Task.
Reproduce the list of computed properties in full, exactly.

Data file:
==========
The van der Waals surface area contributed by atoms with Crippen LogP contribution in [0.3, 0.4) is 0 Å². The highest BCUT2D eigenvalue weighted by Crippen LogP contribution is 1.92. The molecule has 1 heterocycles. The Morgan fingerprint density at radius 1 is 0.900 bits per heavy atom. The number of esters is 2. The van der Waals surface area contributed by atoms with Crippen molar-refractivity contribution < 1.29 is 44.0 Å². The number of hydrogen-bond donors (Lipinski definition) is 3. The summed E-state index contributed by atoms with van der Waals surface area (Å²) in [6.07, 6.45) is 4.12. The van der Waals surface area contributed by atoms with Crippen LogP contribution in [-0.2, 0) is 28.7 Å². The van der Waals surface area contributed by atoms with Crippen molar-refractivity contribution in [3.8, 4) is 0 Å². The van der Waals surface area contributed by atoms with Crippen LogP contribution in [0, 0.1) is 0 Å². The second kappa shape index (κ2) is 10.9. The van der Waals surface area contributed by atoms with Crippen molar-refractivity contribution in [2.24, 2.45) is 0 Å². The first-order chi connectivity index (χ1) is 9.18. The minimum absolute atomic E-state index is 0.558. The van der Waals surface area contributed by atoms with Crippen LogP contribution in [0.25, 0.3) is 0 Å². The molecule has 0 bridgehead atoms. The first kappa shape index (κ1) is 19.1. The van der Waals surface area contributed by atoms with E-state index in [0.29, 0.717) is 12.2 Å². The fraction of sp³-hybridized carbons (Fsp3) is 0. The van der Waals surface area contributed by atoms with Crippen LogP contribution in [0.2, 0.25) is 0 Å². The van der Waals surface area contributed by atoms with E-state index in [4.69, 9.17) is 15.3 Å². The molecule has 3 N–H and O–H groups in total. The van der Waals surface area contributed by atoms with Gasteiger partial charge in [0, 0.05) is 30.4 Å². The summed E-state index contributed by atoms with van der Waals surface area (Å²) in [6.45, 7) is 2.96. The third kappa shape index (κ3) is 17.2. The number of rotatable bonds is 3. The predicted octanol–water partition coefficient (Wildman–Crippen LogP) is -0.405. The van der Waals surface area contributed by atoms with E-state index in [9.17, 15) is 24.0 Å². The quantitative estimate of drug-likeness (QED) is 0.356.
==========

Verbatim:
The van der Waals surface area contributed by atoms with Crippen LogP contribution in [0.3, 0.4) is 0 Å². The highest BCUT2D eigenvalue weighted by Crippen LogP contribution is 1.92. The molecule has 1 heterocycles. The Morgan fingerprint density at radius 1 is 0.900 bits per heavy atom. The number of esters is 2. The van der Waals surface area contributed by atoms with Crippen molar-refractivity contribution < 1.29 is 44.0 Å². The number of hydrogen-bond donors (Lipinski definition) is 3. The summed E-state index contributed by atoms with van der Waals surface area (Å²) in [6.07, 6.45) is 4.12. The van der Waals surface area contributed by atoms with Crippen LogP contribution in [-0.2, 0) is 28.7 Å². The van der Waals surface area contributed by atoms with Crippen molar-refractivity contribution in [3.8, 4) is 0 Å². The van der Waals surface area contributed by atoms with Crippen LogP contribution in [0, 0.1) is 0 Å². The second kappa shape index (κ2) is 10.9. The van der Waals surface area contributed by atoms with Crippen molar-refractivity contribution in [2.24, 2.45) is 0 Å². The first-order chi connectivity index (χ1) is 9.18. The minimum absolute atomic E-state index is 0.558. The van der Waals surface area contributed by atoms with Crippen LogP contribution in [0.25, 0.3) is 0 Å². The molecule has 0 bridgehead atoms. The first kappa shape index (κ1) is 19.1. The van der Waals surface area contributed by atoms with E-state index in [0.29, 0.717) is 12.2 Å². The fraction of sp³-hybridized carbons (Fsp3) is 0. The van der Waals surface area contributed by atoms with Crippen LogP contribution in [0.2, 0.25) is 0 Å². The van der Waals surface area contributed by atoms with E-state index in [4.69, 9.17) is 15.3 Å². The molecule has 3 N–H and O–H groups in total. The van der Waals surface area contributed by atoms with Gasteiger partial charge in [0, 0.05) is 30.4 Å². The summed E-state index contributed by atoms with van der Waals surface area (Å²) in [6.45, 7) is 2.96. The third kappa shape index (κ3) is 17.2. The number of rotatable bonds is 3. The predicted octanol–water partition coefficient (Wildman–Crippen LogP) is -0.405. The van der Waals surface area contributed by atoms with E-state index in [9.17, 15) is 24.0 Å². The quantitative estimate of drug-likeness (QED) is 0.356.